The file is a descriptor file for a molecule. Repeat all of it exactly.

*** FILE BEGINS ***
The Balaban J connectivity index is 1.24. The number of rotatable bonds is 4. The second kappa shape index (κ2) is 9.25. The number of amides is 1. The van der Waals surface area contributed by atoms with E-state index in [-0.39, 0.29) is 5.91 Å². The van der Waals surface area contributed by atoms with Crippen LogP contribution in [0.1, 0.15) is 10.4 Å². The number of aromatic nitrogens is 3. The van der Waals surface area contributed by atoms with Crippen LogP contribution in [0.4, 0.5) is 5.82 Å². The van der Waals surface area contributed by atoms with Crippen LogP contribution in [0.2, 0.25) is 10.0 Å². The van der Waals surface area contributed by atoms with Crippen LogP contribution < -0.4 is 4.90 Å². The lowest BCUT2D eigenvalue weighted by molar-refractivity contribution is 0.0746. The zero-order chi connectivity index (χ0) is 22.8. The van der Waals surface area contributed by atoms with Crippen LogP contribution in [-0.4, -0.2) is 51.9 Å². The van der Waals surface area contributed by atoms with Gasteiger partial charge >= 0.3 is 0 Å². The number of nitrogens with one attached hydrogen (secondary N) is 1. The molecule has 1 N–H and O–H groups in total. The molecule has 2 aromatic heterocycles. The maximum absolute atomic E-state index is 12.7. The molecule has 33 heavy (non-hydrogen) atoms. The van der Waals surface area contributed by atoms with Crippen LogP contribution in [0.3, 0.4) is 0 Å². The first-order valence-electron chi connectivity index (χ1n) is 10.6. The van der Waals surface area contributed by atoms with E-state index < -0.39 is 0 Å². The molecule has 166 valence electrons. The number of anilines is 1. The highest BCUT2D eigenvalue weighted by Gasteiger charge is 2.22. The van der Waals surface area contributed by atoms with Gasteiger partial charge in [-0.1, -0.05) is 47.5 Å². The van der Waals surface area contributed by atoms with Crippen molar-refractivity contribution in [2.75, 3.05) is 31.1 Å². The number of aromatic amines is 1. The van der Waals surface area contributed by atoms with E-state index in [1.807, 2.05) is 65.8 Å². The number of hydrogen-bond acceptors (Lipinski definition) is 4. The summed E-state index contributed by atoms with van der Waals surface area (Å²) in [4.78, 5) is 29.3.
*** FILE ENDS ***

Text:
The Balaban J connectivity index is 1.24. The number of rotatable bonds is 4. The second kappa shape index (κ2) is 9.25. The number of amides is 1. The van der Waals surface area contributed by atoms with E-state index in [-0.39, 0.29) is 5.91 Å². The van der Waals surface area contributed by atoms with Crippen LogP contribution in [0.1, 0.15) is 10.4 Å². The number of aromatic nitrogens is 3. The van der Waals surface area contributed by atoms with Crippen LogP contribution in [0.4, 0.5) is 5.82 Å². The van der Waals surface area contributed by atoms with Crippen LogP contribution in [0.2, 0.25) is 10.0 Å². The van der Waals surface area contributed by atoms with Crippen LogP contribution < -0.4 is 4.90 Å². The lowest BCUT2D eigenvalue weighted by molar-refractivity contribution is 0.0746. The zero-order chi connectivity index (χ0) is 22.8. The van der Waals surface area contributed by atoms with Crippen LogP contribution in [-0.4, -0.2) is 51.9 Å². The van der Waals surface area contributed by atoms with Gasteiger partial charge >= 0.3 is 0 Å². The number of nitrogens with one attached hydrogen (secondary N) is 1. The molecule has 1 N–H and O–H groups in total. The molecule has 2 aromatic heterocycles. The maximum absolute atomic E-state index is 12.7. The molecule has 33 heavy (non-hydrogen) atoms. The van der Waals surface area contributed by atoms with Crippen LogP contribution in [0.3, 0.4) is 0 Å². The first-order valence-electron chi connectivity index (χ1n) is 10.6. The van der Waals surface area contributed by atoms with E-state index < -0.39 is 0 Å². The molecule has 166 valence electrons. The number of anilines is 1. The highest BCUT2D eigenvalue weighted by Gasteiger charge is 2.22. The van der Waals surface area contributed by atoms with Gasteiger partial charge in [-0.1, -0.05) is 47.5 Å². The van der Waals surface area contributed by atoms with Crippen molar-refractivity contribution in [2.75, 3.05) is 31.1 Å². The number of aromatic amines is 1. The van der Waals surface area contributed by atoms with E-state index in [1.807, 2.05) is 65.8 Å². The number of hydrogen-bond acceptors (Lipinski definition) is 4. The summed E-state index contributed by atoms with van der Waals surface area (Å²) in [4.78, 5) is 29.3.